Friday, 10 August 2012

Split Screen: Poetry Inspired by Film and Television

Edited by Andy Jackson. Stannington: Red Squirrel Press, 2012. £6.99

As the new accessions shelf (where I found this volume) at the Newcastle Lit and Phil made clear, poetry is the realm of the small publisher; and from Northumberland, Red Squirrel Press bids to reign. Though it defines itself largely as a fiction publisher, its drey includes a flourishing nest of poets.

It has been a long time since I was any sort of poetry reader, but I was drawn in by the subject matter of this anthology. Split Screen: Poetry Inspired by Film and Television reflects the experiences of the viewing generations of recent decades, when professional promotion and performance were brought into the domestic environment on a scale never before possible.

The emphasis in this collection is on the specific and personal rather than the general, albeit appealing to an expectation of shared individual experience. Ian McMillan's musings on the influence exerted on a developing sexuality by Diana Rigg's Emma Peel (in The Avengers) doesn't break new ground ('There'll be a cloudburst soon...'), but relies (as one former television writer-producer once said) on cliches being cliches because they work. Less sure-footed is Alan Buckley's 'Walmington-on-Sea', which in its interpretation of Dad's Army as 'the old England, where each man / must know his place' obscures Jimmy Perry and David Croft's deft observations about interwar social mobility and the limits of hierarchy.

Other voices ring more sure: Liane Strauss's 'The Dark Days are Done' weighs audience expectations of Italy alongside those which shaped The Godfather's Corleone family, and sees Sonny Corleone's death as that of an Icarus born from the Medici. It's twinned with Luke Wright's mordantly concise study of Michael Corleone's character development, 'Godfather'. Where these poems about cinema engage with their films as texts, it's those on television personalities which make the case for the box in the corner as maker of the most enduring myths: Paul McGrane's 'And the doctor says' adopts Tommy Cooper's sense of rhythm to turn the story of his televised death on stage into a routine, though the reader is left to imagine what conjurer's props would be most appropriate. Angela Topping's 'Doctor Love' claims Jon Pertwee's Doctor Who as a sex symbol for adolescent girls and as a model for teenage rebels, even as the poet's maturation causes her to leave the Doctor behind. There was, as Naomi Woddis's 'Always Ours' argues through the career of Diana Dors, always a pragmatic end to British postwar fantasies.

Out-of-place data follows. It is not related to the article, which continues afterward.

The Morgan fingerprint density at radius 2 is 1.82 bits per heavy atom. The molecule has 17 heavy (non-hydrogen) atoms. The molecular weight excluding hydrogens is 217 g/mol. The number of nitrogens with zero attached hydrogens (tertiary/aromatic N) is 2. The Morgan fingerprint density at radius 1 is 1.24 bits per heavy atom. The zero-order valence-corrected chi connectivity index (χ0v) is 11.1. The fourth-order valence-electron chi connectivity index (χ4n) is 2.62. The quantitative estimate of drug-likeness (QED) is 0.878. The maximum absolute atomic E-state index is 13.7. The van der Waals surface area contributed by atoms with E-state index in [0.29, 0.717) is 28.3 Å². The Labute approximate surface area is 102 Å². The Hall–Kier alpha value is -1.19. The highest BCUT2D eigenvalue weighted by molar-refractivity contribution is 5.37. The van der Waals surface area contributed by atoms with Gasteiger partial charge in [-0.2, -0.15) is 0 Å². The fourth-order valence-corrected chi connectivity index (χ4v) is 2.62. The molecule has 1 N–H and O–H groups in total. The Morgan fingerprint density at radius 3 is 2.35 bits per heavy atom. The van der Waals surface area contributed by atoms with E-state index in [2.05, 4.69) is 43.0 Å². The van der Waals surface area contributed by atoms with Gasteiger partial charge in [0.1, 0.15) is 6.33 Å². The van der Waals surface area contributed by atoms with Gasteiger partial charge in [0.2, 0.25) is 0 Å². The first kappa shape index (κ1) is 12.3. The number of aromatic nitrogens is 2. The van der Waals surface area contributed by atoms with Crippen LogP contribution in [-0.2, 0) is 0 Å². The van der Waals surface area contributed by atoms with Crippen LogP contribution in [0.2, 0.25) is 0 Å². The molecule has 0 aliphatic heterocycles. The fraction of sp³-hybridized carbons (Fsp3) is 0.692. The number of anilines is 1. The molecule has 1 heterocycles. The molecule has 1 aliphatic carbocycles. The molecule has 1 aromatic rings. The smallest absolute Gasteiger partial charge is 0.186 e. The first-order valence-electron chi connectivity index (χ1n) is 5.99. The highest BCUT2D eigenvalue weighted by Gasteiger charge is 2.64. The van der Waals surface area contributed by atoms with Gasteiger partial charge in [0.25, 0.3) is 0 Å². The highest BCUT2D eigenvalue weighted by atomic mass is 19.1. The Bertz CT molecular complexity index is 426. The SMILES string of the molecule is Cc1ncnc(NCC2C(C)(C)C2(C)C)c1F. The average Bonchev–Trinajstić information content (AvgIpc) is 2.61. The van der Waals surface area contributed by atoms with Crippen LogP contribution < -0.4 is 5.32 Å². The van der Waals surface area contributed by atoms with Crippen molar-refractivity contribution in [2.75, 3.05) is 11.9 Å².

This is a collection about time and place and personhood, and in closing with 'The White Dot' by Andrew Philip, it suggests that the age of the LCD and plasma screen and multiple channels is a death of sorts. When television closed down, when the device itself had to be switched off, it died and was brought back to life the next day. In an age of perpetual standby and twenty-four hour broadcasting, it is still not simply a machine, but instead undead, drawing greater and greater masses into communication with it. The old order mourned in much of this volume is lost in a depersonalisation as sure as that felt by the last survivor in some televised conflict. The contemporary hero of these poems is perhaps Jude Marr's Meerkat - but the choice between that of 'blood and sand realities' or the comforting comic figure advertising insurance is for the reader.

1 comment:

  1. Interesting, thank you. And your comments on 'The White Dot' make me more appreciative of the comforting nightly routine of CBeebies' Bedtime Hour, concluding with the Bedtime Story and Goodnight Song, before that channel at least closes down for the night.